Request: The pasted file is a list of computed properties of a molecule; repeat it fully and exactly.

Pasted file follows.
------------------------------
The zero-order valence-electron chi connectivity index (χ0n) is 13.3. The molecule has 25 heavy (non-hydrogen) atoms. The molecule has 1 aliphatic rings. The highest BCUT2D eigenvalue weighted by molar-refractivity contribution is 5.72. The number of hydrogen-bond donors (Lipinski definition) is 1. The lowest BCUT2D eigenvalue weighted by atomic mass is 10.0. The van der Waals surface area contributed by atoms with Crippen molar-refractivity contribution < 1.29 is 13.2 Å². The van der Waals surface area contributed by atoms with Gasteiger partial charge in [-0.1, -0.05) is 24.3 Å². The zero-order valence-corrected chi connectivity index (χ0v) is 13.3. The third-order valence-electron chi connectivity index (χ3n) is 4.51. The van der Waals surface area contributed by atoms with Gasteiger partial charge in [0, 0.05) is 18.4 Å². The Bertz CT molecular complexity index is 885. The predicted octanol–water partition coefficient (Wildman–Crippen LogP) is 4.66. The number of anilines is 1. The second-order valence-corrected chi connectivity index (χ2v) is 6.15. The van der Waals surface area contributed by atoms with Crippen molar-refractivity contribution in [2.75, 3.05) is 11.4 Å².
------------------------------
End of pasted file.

The zero-order valence-electron chi connectivity index (χ0n) is 13.3. The molecule has 25 heavy (non-hydrogen) atoms. The molecule has 1 aliphatic rings. The highest BCUT2D eigenvalue weighted by molar-refractivity contribution is 5.72. The number of hydrogen-bond donors (Lipinski definition) is 1. The lowest BCUT2D eigenvalue weighted by atomic mass is 10.0. The van der Waals surface area contributed by atoms with Crippen molar-refractivity contribution < 1.29 is 13.2 Å². The van der Waals surface area contributed by atoms with Gasteiger partial charge in [-0.1, -0.05) is 24.3 Å². The zero-order valence-corrected chi connectivity index (χ0v) is 13.3. The third-order valence-electron chi connectivity index (χ3n) is 4.51. The van der Waals surface area contributed by atoms with Gasteiger partial charge in [0, 0.05) is 18.4 Å². The Bertz CT molecular complexity index is 885. The predicted octanol–water partition coefficient (Wildman–Crippen LogP) is 4.66. The number of anilines is 1. The second-order valence-corrected chi connectivity index (χ2v) is 6.15. The van der Waals surface area contributed by atoms with Crippen molar-refractivity contribution in [2.75, 3.05) is 11.4 Å².